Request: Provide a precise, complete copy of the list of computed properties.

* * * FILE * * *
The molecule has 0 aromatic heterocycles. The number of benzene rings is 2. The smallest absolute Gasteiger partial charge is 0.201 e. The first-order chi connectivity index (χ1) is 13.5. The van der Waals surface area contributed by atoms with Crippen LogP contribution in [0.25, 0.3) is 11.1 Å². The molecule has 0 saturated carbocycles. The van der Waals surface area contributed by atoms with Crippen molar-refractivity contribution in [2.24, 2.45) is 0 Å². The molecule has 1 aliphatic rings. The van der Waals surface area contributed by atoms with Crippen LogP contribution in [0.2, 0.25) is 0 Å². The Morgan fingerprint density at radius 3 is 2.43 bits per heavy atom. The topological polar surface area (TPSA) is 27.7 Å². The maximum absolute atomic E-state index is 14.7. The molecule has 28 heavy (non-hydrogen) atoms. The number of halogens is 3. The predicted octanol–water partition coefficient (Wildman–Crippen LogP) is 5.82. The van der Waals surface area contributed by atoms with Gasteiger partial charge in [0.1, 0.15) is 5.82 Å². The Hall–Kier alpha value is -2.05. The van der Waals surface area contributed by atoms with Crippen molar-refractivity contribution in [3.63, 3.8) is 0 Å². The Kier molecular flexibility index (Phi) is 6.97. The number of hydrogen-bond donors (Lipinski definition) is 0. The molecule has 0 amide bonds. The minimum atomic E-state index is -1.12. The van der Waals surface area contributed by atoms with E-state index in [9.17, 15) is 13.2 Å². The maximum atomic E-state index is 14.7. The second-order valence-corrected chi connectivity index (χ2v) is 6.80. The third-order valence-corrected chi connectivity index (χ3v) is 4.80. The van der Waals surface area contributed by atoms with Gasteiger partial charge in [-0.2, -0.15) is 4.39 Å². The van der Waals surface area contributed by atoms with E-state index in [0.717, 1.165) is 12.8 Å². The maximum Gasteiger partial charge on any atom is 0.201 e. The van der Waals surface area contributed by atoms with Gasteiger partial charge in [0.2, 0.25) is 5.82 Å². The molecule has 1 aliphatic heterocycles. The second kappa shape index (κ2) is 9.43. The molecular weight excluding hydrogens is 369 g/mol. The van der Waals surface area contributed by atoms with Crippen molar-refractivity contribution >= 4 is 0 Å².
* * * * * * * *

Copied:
The molecule has 0 aromatic heterocycles. The number of benzene rings is 2. The smallest absolute Gasteiger partial charge is 0.201 e. The first-order chi connectivity index (χ1) is 13.5. The van der Waals surface area contributed by atoms with Crippen LogP contribution in [0.25, 0.3) is 11.1 Å². The molecule has 0 saturated carbocycles. The van der Waals surface area contributed by atoms with Crippen molar-refractivity contribution in [2.24, 2.45) is 0 Å². The molecule has 1 aliphatic rings. The van der Waals surface area contributed by atoms with Crippen LogP contribution in [0.2, 0.25) is 0 Å². The Morgan fingerprint density at radius 3 is 2.43 bits per heavy atom. The topological polar surface area (TPSA) is 27.7 Å². The maximum absolute atomic E-state index is 14.7. The molecule has 28 heavy (non-hydrogen) atoms. The number of halogens is 3. The predicted octanol–water partition coefficient (Wildman–Crippen LogP) is 5.82. The van der Waals surface area contributed by atoms with Gasteiger partial charge in [0.1, 0.15) is 5.82 Å². The Hall–Kier alpha value is -2.05. The van der Waals surface area contributed by atoms with Crippen molar-refractivity contribution in [3.63, 3.8) is 0 Å². The Kier molecular flexibility index (Phi) is 6.97. The number of hydrogen-bond donors (Lipinski definition) is 0. The molecule has 0 amide bonds. The minimum atomic E-state index is -1.12. The van der Waals surface area contributed by atoms with E-state index in [9.17, 15) is 13.2 Å². The maximum atomic E-state index is 14.7. The second-order valence-corrected chi connectivity index (χ2v) is 6.80. The third-order valence-corrected chi connectivity index (χ3v) is 4.80. The van der Waals surface area contributed by atoms with Gasteiger partial charge in [-0.2, -0.15) is 4.39 Å². The van der Waals surface area contributed by atoms with E-state index in [0.717, 1.165) is 12.8 Å². The maximum Gasteiger partial charge on any atom is 0.201 e. The van der Waals surface area contributed by atoms with Gasteiger partial charge in [0.2, 0.25) is 5.82 Å². The molecule has 1 aliphatic heterocycles. The second kappa shape index (κ2) is 9.43. The molecular weight excluding hydrogens is 369 g/mol. The van der Waals surface area contributed by atoms with Crippen molar-refractivity contribution >= 4 is 0 Å².